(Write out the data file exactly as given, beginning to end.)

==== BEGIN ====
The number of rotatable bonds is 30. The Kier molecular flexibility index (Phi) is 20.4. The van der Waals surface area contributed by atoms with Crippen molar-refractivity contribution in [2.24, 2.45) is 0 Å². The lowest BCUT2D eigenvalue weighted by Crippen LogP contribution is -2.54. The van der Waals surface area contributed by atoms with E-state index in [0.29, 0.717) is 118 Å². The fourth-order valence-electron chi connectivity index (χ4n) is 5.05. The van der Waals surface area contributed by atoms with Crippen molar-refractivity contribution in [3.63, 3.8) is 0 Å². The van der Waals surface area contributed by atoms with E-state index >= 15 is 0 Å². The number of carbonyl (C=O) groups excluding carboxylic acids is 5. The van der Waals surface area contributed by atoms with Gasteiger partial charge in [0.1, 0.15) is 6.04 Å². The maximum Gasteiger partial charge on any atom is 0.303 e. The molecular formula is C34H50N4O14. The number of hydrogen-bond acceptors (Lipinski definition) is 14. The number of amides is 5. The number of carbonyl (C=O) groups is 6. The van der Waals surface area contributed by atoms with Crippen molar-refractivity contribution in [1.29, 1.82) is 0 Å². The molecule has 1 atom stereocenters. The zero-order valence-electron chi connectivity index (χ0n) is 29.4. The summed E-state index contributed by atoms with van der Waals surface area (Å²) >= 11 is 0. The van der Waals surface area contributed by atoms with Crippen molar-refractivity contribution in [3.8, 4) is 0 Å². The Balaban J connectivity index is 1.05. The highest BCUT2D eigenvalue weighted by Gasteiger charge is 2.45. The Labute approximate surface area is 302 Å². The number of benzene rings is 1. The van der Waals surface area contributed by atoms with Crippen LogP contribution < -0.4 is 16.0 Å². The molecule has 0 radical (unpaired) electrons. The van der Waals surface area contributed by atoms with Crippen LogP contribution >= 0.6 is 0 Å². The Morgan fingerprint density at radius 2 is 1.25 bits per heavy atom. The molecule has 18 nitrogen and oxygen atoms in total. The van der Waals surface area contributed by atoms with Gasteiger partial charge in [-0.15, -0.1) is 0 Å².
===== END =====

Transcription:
The number of rotatable bonds is 30. The Kier molecular flexibility index (Phi) is 20.4. The van der Waals surface area contributed by atoms with Crippen molar-refractivity contribution in [2.24, 2.45) is 0 Å². The lowest BCUT2D eigenvalue weighted by Crippen LogP contribution is -2.54. The van der Waals surface area contributed by atoms with E-state index in [0.29, 0.717) is 118 Å². The fourth-order valence-electron chi connectivity index (χ4n) is 5.05. The van der Waals surface area contributed by atoms with Crippen molar-refractivity contribution in [3.63, 3.8) is 0 Å². The van der Waals surface area contributed by atoms with E-state index >= 15 is 0 Å². The number of carbonyl (C=O) groups excluding carboxylic acids is 5. The van der Waals surface area contributed by atoms with Gasteiger partial charge in [0.1, 0.15) is 6.04 Å². The maximum Gasteiger partial charge on any atom is 0.303 e. The molecular formula is C34H50N4O14. The number of hydrogen-bond acceptors (Lipinski definition) is 14. The number of amides is 5. The number of carbonyl (C=O) groups is 6. The van der Waals surface area contributed by atoms with Crippen molar-refractivity contribution in [1.29, 1.82) is 0 Å². The molecule has 1 atom stereocenters. The zero-order valence-electron chi connectivity index (χ0n) is 29.4. The summed E-state index contributed by atoms with van der Waals surface area (Å²) >= 11 is 0. The van der Waals surface area contributed by atoms with Crippen molar-refractivity contribution in [3.8, 4) is 0 Å². The Balaban J connectivity index is 1.05. The highest BCUT2D eigenvalue weighted by Gasteiger charge is 2.45. The Labute approximate surface area is 302 Å². The number of benzene rings is 1. The van der Waals surface area contributed by atoms with Crippen LogP contribution < -0.4 is 16.0 Å². The molecule has 0 radical (unpaired) electrons. The van der Waals surface area contributed by atoms with Crippen LogP contribution >= 0.6 is 0 Å². The Morgan fingerprint density at radius 2 is 1.25 bits per heavy atom. The molecule has 18 nitrogen and oxygen atoms in total. The van der Waals surface area contributed by atoms with Gasteiger partial charge in [-0.15, -0.1) is 0 Å².